Sandusky Sentenced in Penn State Sex Abuse Case

Reply Tue 9 Oct, 2012 08:46 am
Sandusky Sentenced in Penn State Sex Abuse Case
Published: October 9, 2012
New York Times

Former Penn State University assistant football coach Jerry Sandusky arrived at the Centre County Courthouse for a sentencing hearing on Tuesday, in Bellefonte, Pa.

The ruling was handed down in Centre County Court by Judge John Cleland, and it essentially guaranteed that Sandusky, 68, would die in prison. The sentencing came roughly three and a half months after a jury found him guilty of 45 counts of child sexual abuse.

Sandusky, the jury determined, had abused 10 young boys, all of them from disadvantaged homes. Sandusky used his connections to the Penn State football program, as well as his own charity for disadvantaged youth, the Second Mile, to identify potential victims, get close to them and then sexually violate them.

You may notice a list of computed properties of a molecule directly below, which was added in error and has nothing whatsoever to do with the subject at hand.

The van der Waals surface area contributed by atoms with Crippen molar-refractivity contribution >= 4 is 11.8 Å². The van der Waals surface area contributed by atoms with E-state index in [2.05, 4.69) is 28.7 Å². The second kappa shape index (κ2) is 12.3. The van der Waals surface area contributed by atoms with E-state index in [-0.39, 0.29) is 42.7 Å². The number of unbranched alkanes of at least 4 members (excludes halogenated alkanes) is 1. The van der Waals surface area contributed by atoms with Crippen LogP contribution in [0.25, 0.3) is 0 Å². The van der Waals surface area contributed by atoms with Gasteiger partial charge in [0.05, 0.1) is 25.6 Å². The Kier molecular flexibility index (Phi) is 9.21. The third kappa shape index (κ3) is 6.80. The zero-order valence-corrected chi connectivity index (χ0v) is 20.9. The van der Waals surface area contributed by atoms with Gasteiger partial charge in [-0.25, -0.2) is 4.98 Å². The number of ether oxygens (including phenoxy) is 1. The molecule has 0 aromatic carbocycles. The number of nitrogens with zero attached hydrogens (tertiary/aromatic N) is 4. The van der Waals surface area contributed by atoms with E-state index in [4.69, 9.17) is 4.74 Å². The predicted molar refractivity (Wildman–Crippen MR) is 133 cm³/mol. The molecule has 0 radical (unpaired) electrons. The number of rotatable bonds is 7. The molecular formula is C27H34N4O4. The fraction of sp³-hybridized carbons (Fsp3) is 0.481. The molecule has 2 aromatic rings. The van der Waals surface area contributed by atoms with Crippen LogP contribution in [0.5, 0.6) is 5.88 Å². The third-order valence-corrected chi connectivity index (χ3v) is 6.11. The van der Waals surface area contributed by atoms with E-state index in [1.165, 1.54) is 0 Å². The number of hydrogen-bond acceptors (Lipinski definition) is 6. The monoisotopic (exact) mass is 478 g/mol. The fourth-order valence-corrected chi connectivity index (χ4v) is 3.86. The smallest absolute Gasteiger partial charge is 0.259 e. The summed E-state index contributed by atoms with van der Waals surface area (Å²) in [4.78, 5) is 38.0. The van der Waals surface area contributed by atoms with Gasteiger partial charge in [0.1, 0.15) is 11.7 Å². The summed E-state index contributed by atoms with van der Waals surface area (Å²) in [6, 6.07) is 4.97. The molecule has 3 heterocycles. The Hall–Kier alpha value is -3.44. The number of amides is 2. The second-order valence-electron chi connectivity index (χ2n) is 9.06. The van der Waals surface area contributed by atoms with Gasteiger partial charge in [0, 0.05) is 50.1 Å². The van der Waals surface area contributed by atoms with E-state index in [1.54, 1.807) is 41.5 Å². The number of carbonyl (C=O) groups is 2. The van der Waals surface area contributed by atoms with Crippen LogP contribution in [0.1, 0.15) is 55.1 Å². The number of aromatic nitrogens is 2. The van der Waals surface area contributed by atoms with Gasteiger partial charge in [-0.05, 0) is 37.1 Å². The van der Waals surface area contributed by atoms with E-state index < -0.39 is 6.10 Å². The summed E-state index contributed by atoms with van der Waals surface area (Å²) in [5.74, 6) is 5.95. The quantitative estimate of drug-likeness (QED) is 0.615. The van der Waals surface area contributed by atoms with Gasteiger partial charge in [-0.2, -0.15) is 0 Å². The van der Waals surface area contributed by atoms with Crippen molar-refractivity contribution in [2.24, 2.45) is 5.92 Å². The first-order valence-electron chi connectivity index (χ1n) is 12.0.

In a recorded statement broadcast on a Penn State radio station Monday night, a defiant Sandusky said: “They can take away my life, they can make me out as a monster, they can treat me as a monster, but they can’t take away my heart. In my heart, I know I did not do these alleged, disgusting acts. My wife has been my only sex partner and that was after marriage.”

Sandusky arrived at the court Tuesday dressed in a red prison outfit and looking thinner than he had at his trial. He spoke before the sentence was handed down, again denying that he had abused the young boys.